For several years now, there have been rumors that the airlines would change their frequent flier programs to focus more on dollars spent than miles flown. After all, statute miles are a largely arbitrary unit of measurement, especially since pilots use nautical miles and most everyone else in the world uses kilometers.
First, we saw upstart carriers such as jetBlue, Southwest, and Virgin America roll out revenue based frequent flier programs that only took into account dollars spent for point accrual and award redemption. That is to say that the miles or points that travelers earned in these programs was directly proportional to the dollar spent, not the distance flown. Likewise, awards were redeemed based on the current sales price of the ticket, not a fixed number of miles for flights within a region.
Delta becomes the first major legacy carrier to implement a revenue based program, but only partially.
In mid-January, Delta announced, that travelers would need to qualify for elite Medallion status based not just on their Medallion Qualifying Miles(MQM) or Medallion Qualifying Segments (MQS) flown, but on a new criteria as well, Medallion Qualifying Dollars (MQD). To retain Silver status in 2015, customers would need to spend $2,500 on Delta purchases. Gold would require $5,000 in spending, Platinum $7,500, and Diamond $12,500.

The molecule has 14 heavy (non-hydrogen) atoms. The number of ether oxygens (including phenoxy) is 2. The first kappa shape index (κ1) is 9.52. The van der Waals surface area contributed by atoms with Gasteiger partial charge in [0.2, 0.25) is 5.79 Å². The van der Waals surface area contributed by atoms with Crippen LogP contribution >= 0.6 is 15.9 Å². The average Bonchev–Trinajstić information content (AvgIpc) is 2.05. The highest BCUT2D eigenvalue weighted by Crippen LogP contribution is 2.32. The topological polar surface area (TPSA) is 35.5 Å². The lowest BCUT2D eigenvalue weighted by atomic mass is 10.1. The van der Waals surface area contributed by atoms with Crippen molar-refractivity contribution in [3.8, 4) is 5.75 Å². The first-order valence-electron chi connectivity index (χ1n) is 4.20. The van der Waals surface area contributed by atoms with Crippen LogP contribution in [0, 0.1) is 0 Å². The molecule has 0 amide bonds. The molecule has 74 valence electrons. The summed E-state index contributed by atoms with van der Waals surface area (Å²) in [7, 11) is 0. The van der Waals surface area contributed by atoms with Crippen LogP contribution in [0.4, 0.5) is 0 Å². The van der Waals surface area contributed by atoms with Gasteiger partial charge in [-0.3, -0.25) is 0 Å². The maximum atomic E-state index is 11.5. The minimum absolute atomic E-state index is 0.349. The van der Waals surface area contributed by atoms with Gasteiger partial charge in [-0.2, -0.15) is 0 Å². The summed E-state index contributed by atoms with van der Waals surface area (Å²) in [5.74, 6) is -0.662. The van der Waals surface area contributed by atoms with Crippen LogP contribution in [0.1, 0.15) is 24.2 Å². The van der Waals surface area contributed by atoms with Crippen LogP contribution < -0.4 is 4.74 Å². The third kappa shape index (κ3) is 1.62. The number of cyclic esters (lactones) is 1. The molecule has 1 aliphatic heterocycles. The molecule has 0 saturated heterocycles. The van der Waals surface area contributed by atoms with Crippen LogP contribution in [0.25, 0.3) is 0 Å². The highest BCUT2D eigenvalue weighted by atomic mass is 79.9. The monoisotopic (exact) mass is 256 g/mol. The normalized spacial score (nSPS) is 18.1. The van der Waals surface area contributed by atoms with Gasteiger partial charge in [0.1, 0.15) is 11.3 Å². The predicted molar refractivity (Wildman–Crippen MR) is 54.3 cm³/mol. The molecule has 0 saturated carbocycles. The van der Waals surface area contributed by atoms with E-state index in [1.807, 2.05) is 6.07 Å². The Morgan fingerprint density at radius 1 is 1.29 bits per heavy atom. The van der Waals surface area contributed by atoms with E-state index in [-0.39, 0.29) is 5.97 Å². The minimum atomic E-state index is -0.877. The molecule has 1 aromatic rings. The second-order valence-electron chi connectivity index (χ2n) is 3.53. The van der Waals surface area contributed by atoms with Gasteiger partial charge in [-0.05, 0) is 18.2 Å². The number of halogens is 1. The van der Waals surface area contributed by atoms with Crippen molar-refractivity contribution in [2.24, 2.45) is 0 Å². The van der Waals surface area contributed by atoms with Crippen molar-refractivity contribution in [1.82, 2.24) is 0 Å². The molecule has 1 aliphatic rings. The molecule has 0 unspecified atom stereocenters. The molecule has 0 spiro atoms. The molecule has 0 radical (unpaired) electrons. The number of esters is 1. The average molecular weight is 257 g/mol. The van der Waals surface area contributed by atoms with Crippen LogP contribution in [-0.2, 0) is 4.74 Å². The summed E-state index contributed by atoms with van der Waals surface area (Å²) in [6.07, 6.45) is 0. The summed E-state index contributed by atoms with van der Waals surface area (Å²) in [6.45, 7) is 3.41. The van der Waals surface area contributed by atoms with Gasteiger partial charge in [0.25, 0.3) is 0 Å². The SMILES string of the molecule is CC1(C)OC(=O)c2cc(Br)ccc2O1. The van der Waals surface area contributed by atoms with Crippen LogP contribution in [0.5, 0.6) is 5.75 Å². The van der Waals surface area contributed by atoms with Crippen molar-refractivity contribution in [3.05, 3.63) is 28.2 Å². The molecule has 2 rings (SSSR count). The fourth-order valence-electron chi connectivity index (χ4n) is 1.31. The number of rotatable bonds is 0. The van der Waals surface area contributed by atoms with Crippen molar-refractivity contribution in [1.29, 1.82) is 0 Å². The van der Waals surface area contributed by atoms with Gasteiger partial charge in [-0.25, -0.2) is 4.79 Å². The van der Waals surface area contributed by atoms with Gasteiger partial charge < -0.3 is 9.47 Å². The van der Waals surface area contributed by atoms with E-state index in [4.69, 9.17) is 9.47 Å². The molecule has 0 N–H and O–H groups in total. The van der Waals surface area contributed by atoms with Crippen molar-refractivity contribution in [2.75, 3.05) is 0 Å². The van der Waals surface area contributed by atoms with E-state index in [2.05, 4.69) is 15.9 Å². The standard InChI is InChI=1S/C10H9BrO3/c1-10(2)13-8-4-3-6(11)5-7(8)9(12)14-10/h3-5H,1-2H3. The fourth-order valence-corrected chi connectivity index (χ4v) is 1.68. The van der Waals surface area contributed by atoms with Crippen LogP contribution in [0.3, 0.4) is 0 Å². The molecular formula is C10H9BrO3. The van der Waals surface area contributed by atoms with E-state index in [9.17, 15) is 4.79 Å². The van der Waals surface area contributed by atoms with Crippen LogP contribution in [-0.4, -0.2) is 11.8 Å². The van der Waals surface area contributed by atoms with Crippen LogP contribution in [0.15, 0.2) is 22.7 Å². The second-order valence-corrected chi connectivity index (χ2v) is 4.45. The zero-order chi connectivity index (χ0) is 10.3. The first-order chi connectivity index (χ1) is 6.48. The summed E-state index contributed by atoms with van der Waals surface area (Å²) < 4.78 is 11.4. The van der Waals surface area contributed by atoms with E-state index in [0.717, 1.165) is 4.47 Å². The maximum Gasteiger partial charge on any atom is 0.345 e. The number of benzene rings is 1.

But here is where this gets interesting. Elite fliers of all levels are exempt from these requirements if they spend $25,000 on any one Delta’s SkyMiles credit cards that are issued by American Express. In addition, those outside the United States will also be exempt.
Delta is cracking down on travelers who earn status by booking discounted tickets, but this is not that harsh of a policy. Delta essentially requires that travelers purchase tickets at 10 cents per mile flown in order to have their fare count fully towards elite status. For example, imagine a traveler purchases a ticket from New York to Miami, a distance of approximately 1,100 miles. So long as that ticket costs more than $220, round trip, then the traveler will earn more than 10 miles per dollar spent, meeting the MQD standard.
It is primarily on longer flights where travelers might find fares below 10 cent per mile flown. For example, New York to Los Angeles is about 5,000 miles round trip, yet there are some discounted tickets that sell for less than $500. Likewise, discounted flights to Europe in the off-season often sell for between 5-8 cents per mile flown.
But by signing up for a Delta SkyMiles credit card, and using it to spend a reasonable $25,000 during the 2014 calendar year, travelers can re-qualify for Medallion status just as easily as they did before. Until Delta really changes its system and goes to revenue based rewards, most frequent Delta travelers will have little to be concerned about.